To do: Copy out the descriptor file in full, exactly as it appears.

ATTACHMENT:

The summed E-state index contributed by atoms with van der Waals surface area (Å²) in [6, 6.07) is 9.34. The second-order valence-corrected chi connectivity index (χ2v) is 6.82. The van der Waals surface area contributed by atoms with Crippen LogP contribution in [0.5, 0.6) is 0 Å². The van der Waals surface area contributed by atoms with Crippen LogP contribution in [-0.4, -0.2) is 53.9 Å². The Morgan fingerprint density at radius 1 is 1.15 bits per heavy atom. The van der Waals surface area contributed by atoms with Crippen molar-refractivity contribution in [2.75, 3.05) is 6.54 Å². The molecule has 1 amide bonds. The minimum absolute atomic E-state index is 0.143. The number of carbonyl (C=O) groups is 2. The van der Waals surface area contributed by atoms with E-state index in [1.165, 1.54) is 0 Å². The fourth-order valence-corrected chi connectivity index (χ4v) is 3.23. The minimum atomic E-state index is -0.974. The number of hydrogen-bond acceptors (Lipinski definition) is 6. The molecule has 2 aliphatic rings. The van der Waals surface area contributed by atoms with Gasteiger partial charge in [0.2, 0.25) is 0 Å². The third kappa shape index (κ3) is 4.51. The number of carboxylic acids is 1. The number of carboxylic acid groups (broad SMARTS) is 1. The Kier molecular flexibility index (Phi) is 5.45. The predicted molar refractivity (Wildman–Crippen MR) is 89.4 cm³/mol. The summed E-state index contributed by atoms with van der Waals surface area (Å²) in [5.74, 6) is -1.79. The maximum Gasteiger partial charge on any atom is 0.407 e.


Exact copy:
The summed E-state index contributed by atoms with van der Waals surface area (Å²) in [6, 6.07) is 9.34. The second-order valence-corrected chi connectivity index (χ2v) is 6.82. The van der Waals surface area contributed by atoms with Crippen LogP contribution in [0.5, 0.6) is 0 Å². The van der Waals surface area contributed by atoms with Crippen LogP contribution in [-0.4, -0.2) is 53.9 Å². The Morgan fingerprint density at radius 1 is 1.15 bits per heavy atom. The van der Waals surface area contributed by atoms with Crippen molar-refractivity contribution in [2.75, 3.05) is 6.54 Å². The molecule has 1 amide bonds. The minimum absolute atomic E-state index is 0.143. The number of carbonyl (C=O) groups is 2. The van der Waals surface area contributed by atoms with E-state index in [1.165, 1.54) is 0 Å². The fourth-order valence-corrected chi connectivity index (χ4v) is 3.23. The minimum atomic E-state index is -0.974. The number of hydrogen-bond acceptors (Lipinski definition) is 6. The molecule has 2 aliphatic rings. The van der Waals surface area contributed by atoms with Gasteiger partial charge in [0.2, 0.25) is 0 Å². The third kappa shape index (κ3) is 4.51. The number of carboxylic acids is 1. The number of carboxylic acid groups (broad SMARTS) is 1. The Kier molecular flexibility index (Phi) is 5.45. The predicted molar refractivity (Wildman–Crippen MR) is 89.4 cm³/mol. The summed E-state index contributed by atoms with van der Waals surface area (Å²) in [5.74, 6) is -1.79. The maximum Gasteiger partial charge on any atom is 0.407 e.